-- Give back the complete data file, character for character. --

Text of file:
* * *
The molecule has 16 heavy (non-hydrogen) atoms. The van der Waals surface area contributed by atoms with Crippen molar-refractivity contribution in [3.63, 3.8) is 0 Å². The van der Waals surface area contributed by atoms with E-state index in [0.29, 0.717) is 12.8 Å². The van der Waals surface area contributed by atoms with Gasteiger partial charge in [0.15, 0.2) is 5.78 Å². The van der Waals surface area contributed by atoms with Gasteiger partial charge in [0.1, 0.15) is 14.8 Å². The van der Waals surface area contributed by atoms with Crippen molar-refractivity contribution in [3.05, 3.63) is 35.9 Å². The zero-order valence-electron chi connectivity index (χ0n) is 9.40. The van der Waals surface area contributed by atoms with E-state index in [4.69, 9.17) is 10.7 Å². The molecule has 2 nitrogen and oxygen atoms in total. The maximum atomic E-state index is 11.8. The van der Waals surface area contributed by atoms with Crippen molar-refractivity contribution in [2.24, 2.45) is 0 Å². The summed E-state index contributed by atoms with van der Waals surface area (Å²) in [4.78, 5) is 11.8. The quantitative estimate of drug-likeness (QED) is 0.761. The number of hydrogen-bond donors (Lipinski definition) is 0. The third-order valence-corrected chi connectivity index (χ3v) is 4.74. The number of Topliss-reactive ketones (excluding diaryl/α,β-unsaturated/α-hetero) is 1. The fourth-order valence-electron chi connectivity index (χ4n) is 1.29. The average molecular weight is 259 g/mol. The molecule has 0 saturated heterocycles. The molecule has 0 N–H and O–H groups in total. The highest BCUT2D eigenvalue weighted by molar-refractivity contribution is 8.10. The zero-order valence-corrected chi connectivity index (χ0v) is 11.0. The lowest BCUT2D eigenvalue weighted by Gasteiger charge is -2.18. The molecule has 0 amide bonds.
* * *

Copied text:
The molecule has 16 heavy (non-hydrogen) atoms. The van der Waals surface area contributed by atoms with Crippen molar-refractivity contribution in [3.63, 3.8) is 0 Å². The van der Waals surface area contributed by atoms with E-state index in [0.29, 0.717) is 12.8 Å². The van der Waals surface area contributed by atoms with Gasteiger partial charge in [0.15, 0.2) is 5.78 Å². The van der Waals surface area contributed by atoms with Gasteiger partial charge in [0.1, 0.15) is 14.8 Å². The van der Waals surface area contributed by atoms with Crippen molar-refractivity contribution in [3.05, 3.63) is 35.9 Å². The zero-order valence-electron chi connectivity index (χ0n) is 9.40. The van der Waals surface area contributed by atoms with E-state index in [4.69, 9.17) is 10.7 Å². The molecule has 2 nitrogen and oxygen atoms in total. The maximum atomic E-state index is 11.8. The van der Waals surface area contributed by atoms with Crippen molar-refractivity contribution in [2.24, 2.45) is 0 Å². The summed E-state index contributed by atoms with van der Waals surface area (Å²) in [4.78, 5) is 11.8. The quantitative estimate of drug-likeness (QED) is 0.761. The number of hydrogen-bond donors (Lipinski definition) is 0. The third-order valence-corrected chi connectivity index (χ3v) is 4.74. The number of Topliss-reactive ketones (excluding diaryl/α,β-unsaturated/α-hetero) is 1. The fourth-order valence-electron chi connectivity index (χ4n) is 1.29. The average molecular weight is 259 g/mol. The molecule has 0 saturated heterocycles. The molecule has 0 N–H and O–H groups in total. The highest BCUT2D eigenvalue weighted by molar-refractivity contribution is 8.10. The zero-order valence-corrected chi connectivity index (χ0v) is 11.0. The lowest BCUT2D eigenvalue weighted by Gasteiger charge is -2.18. The molecule has 0 amide bonds.